Stocks fell at the open on Monday as a spike in the U.S. dollar weighed on commodity prices and dried up bids on other risky assets.
Further weighing on equities, the euphoria over Europe's plan to contain its sovereign debt crisis cooled and Italian and Spanish bond yields soared, prompting the European Central Bank to buy their debt.
Despite early losses, the benchmark S&P 500 index was still on track for its largest monthly percentage gain since early 1987.
We had a massive run because of Europe on the plus side, and there's a question mark on whether what has been put in place is enough to buy Italy and Spain more time, said Peter Boockvar, equity strategist at Miller Tabak in New York.
The Dow Jones industrial average <.DJI> dropped 126.96 points, or 1.04 percent, at 12,104.15. The Standard & Poor's 500 Index <.SPX> fell 15.41 points, or 1.20 percent, at 1,269.68. The Nasdaq Composite Index <.IXIC> slid 30.02 points, or 1.10 percent, at 2,707.13.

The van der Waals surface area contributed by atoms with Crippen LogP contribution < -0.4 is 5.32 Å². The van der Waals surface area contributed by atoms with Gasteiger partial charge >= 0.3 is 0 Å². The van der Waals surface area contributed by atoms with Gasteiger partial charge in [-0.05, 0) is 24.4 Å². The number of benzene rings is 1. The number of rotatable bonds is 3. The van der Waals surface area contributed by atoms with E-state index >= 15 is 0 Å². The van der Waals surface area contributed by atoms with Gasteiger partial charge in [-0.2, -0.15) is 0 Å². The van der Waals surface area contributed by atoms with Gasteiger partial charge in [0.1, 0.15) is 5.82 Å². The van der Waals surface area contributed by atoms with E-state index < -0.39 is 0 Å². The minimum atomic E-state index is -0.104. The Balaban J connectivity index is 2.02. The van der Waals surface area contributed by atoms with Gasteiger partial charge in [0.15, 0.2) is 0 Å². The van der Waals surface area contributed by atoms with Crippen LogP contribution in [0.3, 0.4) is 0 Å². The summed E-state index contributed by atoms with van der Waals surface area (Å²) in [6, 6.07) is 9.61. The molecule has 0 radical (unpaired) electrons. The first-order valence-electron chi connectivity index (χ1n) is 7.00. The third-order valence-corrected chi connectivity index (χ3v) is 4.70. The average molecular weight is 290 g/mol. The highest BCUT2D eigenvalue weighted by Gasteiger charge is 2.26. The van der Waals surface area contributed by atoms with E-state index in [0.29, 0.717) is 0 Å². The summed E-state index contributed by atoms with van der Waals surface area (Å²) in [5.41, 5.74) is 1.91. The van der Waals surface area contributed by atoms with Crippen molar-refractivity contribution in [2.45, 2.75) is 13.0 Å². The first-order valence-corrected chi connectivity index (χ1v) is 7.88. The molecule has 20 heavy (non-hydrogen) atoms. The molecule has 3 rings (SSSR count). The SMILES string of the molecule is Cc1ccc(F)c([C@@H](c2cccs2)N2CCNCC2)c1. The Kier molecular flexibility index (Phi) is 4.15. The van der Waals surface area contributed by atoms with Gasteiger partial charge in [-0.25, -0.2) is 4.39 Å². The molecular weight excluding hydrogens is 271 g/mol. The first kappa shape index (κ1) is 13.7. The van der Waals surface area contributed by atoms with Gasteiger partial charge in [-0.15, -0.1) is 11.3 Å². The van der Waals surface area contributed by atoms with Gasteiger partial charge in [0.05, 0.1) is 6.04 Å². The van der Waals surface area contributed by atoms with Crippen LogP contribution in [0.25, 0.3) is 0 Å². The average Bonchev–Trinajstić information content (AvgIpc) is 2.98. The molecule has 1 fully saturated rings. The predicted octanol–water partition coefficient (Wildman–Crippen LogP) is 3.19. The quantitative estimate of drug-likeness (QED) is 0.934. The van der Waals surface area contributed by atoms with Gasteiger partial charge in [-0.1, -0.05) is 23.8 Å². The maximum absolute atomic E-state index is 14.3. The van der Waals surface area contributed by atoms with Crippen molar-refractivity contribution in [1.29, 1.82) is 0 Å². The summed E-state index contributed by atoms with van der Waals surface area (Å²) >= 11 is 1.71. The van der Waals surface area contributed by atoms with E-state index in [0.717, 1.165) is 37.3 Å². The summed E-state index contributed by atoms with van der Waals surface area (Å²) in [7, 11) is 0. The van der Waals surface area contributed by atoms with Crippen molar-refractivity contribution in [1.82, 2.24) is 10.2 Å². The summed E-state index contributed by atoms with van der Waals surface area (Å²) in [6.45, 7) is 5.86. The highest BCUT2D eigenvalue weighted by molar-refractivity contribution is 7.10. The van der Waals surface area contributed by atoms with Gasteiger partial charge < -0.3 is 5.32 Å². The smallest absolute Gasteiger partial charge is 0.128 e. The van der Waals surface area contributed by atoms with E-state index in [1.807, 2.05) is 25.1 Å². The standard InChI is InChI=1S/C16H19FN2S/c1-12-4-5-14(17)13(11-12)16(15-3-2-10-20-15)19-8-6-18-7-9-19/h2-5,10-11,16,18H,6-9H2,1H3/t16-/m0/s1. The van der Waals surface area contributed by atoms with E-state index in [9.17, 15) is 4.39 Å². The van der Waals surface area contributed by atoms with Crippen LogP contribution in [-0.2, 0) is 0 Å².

The U.S. dollar shot up to a three-month high against the yen as the government of Japan intervened to curb its currency's appreciation, which is hurting the export-based economy.
The higher greenback pressured commodity prices, with copper off 2.7 percent. Materials <.GSPM> was the worst-performing S&P sector, down 2.5 percent.
Shares of Freeport-McMoRan Copper & Gold Inc dropped 4 percent to $41.07 but were up nearly 35 percent so far in October.
After a solid month of gains, the (higher) dollar is giving traders a reason to shy from the risk trade and take some profits, said Peter Cardillo, chief market economist at Rockwell Global Capital in New York.
In corporate news, MF Global Holdings Ltd was suspended from doing new business with the New York Federal Reserve Bank, and shares of the troubled brokerage were halted as it neared a deal on its future.
Banks stocks were among the worst performing in early trading, with the S&P financial sector <.GSPF> down 2 percent.
(Reporting by Rodrigo Campos; editing by Jeffrey Benkoe)